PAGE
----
My most valuable retention KPIs


I have written many times about customer lifetime value (LTV)and how it is the critical determinant of a company’s success (any company, from mobile games to retailers). A user’s lifetime value has to exceed the cost of acquiring the customer, otherwise companies cannot grow and will eventually die.

Last year, I discussed that out of the three key components of LTV – monetization, virality and retention – retention was the one most critical for success. While people sometimes focus on monetization, its impact on the long-term value of a customer is limited. Think of a retail store. Would they rather have a customer who comes in, makes a $100 purchase but never returns or somebody who comes in every week and makes a purchase ranging from $10 to $25? Obviously, they would prefer the latter. Successful businesses, games, apps, have great retention, thus creating high LTVs and allowing for more marketing spend.

While the mathematical case for focusing on retention is incontrovertible, many companies have not perfected how to measure retention effectively. Most social game companies, among the most sophisticated users of analytics, rely on measuring retention by D1/D7/D30 retention (how many players who installed on Day 0 are play after one day, seven days and thirty days, respectively). While this method is an acceptable (and sometimes powerful) way of tracking how new users are performing, even D30 retention only reflects behavior of customers acquired in the last month. It does not show how well the game or company is retaining its existing customer base.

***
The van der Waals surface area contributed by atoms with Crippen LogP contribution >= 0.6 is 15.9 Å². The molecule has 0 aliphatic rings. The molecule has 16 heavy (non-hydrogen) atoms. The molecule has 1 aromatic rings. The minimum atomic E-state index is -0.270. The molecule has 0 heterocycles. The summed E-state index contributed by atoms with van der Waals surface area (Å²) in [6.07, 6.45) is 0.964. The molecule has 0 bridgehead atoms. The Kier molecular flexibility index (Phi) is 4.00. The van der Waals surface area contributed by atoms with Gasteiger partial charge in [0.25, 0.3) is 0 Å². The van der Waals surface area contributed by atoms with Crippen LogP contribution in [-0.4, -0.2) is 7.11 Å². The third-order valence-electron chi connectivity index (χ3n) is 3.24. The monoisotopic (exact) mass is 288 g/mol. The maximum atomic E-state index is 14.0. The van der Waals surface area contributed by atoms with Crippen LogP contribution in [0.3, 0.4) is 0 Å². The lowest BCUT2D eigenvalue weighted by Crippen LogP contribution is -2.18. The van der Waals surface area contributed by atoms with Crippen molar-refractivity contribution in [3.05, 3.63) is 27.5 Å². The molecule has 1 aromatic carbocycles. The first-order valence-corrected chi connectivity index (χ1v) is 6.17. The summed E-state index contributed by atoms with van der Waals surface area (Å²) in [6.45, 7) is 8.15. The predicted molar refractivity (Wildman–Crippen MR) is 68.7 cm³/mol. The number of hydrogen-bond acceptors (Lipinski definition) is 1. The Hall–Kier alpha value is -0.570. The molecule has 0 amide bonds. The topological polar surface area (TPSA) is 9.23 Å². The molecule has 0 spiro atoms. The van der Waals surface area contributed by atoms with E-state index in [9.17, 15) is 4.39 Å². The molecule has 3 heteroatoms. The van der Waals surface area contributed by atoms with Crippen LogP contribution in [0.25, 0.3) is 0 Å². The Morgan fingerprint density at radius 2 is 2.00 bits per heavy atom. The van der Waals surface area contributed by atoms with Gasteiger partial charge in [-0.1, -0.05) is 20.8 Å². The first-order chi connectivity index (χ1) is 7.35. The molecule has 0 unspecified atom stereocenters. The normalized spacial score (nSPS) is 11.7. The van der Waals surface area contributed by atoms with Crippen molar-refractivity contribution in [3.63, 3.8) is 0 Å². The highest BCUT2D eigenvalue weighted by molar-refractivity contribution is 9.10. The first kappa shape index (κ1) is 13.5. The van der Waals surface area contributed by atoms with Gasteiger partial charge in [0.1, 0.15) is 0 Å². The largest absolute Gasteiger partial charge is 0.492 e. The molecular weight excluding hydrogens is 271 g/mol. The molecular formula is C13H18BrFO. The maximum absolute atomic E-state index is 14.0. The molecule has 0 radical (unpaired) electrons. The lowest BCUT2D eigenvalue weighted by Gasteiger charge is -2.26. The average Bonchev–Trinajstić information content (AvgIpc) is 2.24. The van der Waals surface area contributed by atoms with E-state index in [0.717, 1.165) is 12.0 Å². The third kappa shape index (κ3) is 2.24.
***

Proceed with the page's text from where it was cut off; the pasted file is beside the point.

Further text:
When I was at Zynga, I came across a metric that perfectly captures how well you are performing with your existing customers, CURR (current user return rate). CURR is complemented by NURR (new user return rate) and RURR (returning user return rate). Since leaving Zynga, not only have I taken these KPIs with me, I have used them as a key focus for optimizing products. A post by Nathan Williams, SaaS Retention Metrics: Lessons from Free-to-Play Games, reminded me how important these KPIs are and how to best use them.



CURR (current user return rate) is the most important KPI to track (or at least a tie with NPS). It shows how loyal your existing customers are; you should consider CURR the inverse of churn. If your CURR increases, it means you have improved your product’s appeal to existing players or customers, if CURR declines you have made your game worse. CURR is also an excellent way of looking at how your game is performing among different segments, VIPs versus payers versus never-spenders.

To calculate CURR, you start with all the users who played the game between t-14 (14 days before today, today minus 14) and t-20 and who used the product between t-7 and t-13, what percentage returned to play between t-0 and t-6. The benchmark for a good, but not great, game is 80 percent.


NURR (new user return rate) is a great metric for understanding how appealing your game is to players you have just acquired. A low NURR shows you have a bad initial experience (or a bad traffic source), turning off many users. It is virtually impossible to acquire players profitably with a low NURR.